The Theatrics of a Good Deal: Psychological Pricing and Mental Accounting

By Suhani Jain

Basic. Standard. Premium.

Glaring at my laptop screen, I browsed through Netflix’s pricing and plans as I attempted to carefully choose a plan that sat ‘just right’ for me…and my friends (read: parasites) using my account. The Basic Plan, while extremely affordable, seemed subpar- only offering a single screen viewing option. Conversely, the Premium Plan seemed fairly appealing but somehow overpriced. As a result, the only viable, ‘compromise option’ became the Standard Plan.

Little did I know, at that moment, I had fallen prey to what is called the Goldilocks Effect. In the children’s fairytale, Goldilocks has to choose the appropriate porridge from the three in front of her, to satiate her hunger adequately. Following trial and error, she finds the porridge which is neither too hot, nor too cold, and is ‘just right’. Akin to Goldilocks, humans also look for seemingly ‘rational’ options that fit their needs, wants and capabilities the best. Alongside, they possess a strong tendency to avoid extreme options.

Leveraging this very psychology, Multinational Corporations such as Netflix, price their subscription models in a way that most people feel persuaded to buy the Standard Plan. Had Netflix only offered two plans- Basic and Premium- most viewers would have picked the former, consequently lowering revenue generation per customer. Using this ‘Three-Tier Pricing’ technique, brands are able to create the facade of a ‘good deal’- the Standard Plan in this case- convincing the consumer that they have avoided extremity and made a ‘rational’ choice. 

Furthermore, the three Netflix laptop subscription plans in India are priced at ₹199, ₹499 and ₹649 respectively. If one notices carefully, all these end with ₹9. This practice of pricing products slightly lower than a whole number is widely used by companies and is termed ‘psychological pricing’. Such prices create an illusion in the mind of the customers, bringing the perceptual flaw called the left digit effect into play. From empirical evidence, humans have been observed to pay a disproportionate amount of attention to the digit on the left (1 in ₹199). The customer does not round up the price, making them perceive the value of the package to be closer to ₹100 than ₹200, even though ₹199 is only a rupee shy of the latter. According to a study on ‘Heuristic Thinking and Limited Attention in the Car Market’, cars which had odometer readings of 79,999 miles are sold for roughly $210 more as compared to cars with odometer readings of 80,000 miles.

So what does this mean?

All of this points towards one direction- consumers’ idea of a ‘good deal’ is very subjective to the situation. Drinks at a movie theatre or an amusement park are priced much higher than they would be at a convenience store, yet we seem to buy them. The answer to this puzzle is rooted in transaction utility- the merit of the transaction itself. Our understanding of a ‘reasonable’ price is dynamic and flexible, and the transaction utility can alter our judgement drastically. Transaction utility is also a key cause of a much larger behavioural bias, called Mental Accounting. As per this bias, humans tend to attach different values to the same amount of money, depending on factors such as how that amount was earned, how they intend to use it, and how it makes them feel. While money has an objective and consistent value, i.e. ₹2000 earned as salary or won at a casino has the same monetary value, we do not think of this amount in absolute terms. This violates the fundamental property of money- its fungibility. Money is fungible, for a ₹2000 note has the same value whether it came from a casino or as salary. Despite that, a person is more likely to spend the money won at a casino on ‘luxury’ items which they would not have accommodated in their budget, and would not spend their routine salary on. We assign certain differential labels to money, and thus allow multi-million corporations to use this psychology to trick us into believing we’ve copped great deals. Even at restaurants, the prices on the menu cards are usually written in a smaller font, and generally do not have the currency sign beside them. Removing the currency sign drives the customer’s attention away from the fact that they’d be spending their hard-earned money, and smaller fonts further exacerbate this.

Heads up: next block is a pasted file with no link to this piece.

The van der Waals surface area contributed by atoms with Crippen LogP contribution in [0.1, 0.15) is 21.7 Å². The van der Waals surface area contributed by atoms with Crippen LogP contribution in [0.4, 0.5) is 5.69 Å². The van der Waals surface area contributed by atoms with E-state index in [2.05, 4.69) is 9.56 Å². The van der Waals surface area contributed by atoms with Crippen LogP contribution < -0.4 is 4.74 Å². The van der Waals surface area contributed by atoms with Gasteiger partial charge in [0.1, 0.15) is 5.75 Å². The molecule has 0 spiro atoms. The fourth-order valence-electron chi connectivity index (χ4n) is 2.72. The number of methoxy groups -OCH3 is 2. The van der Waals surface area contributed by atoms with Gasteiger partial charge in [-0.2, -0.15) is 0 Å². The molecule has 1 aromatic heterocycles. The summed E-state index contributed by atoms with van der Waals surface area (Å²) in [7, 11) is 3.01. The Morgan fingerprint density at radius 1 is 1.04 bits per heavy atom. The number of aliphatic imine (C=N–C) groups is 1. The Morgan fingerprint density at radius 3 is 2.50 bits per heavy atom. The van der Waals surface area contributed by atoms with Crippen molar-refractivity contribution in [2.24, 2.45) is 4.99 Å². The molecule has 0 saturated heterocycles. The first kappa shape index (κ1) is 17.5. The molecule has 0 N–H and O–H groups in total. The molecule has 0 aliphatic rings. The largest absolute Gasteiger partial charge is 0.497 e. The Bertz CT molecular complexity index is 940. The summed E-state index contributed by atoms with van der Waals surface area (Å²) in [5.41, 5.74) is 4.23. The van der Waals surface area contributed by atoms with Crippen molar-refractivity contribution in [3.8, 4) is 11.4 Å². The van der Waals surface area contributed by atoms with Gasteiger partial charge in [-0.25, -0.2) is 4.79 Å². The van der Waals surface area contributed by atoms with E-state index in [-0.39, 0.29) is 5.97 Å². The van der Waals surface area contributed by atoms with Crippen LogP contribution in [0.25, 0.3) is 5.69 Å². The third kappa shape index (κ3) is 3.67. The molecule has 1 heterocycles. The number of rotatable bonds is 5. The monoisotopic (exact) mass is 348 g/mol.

Big companies have used these pricing tactics on consumers from time immemorial, further strengthening Kahneman, Tversky and Thaler’s claims about the consumer not being truly ‘rational’. Mental accounting alters our perception of our own finances, and can even be a barrier to saving or paying bills on time. So, the next time you’re about to go above your budget at a store, stop and think. For all those products in your cart, do you think you’re getting a good deal?


  1. Wagner, U., & Jamsawang, J. (2012). Several Aspects of Psychological Pricing: Empirical Evidence from some Austrian Retailers. European Retail Research, 1–19.
  2. Here’s What You Need to Know About Psychological Pricing (Plus 3 Strategies to Help You Succeed). (2020, August 7). Omnia Retail.
  3. The Decision Lab. (2021, September 30). Mental Accounting – Biases & Heuristics.
  4. Yu, E. (2021, June 28). Psychological Pricing: 4 Strategies, Examples, Tactics. ProfitWell.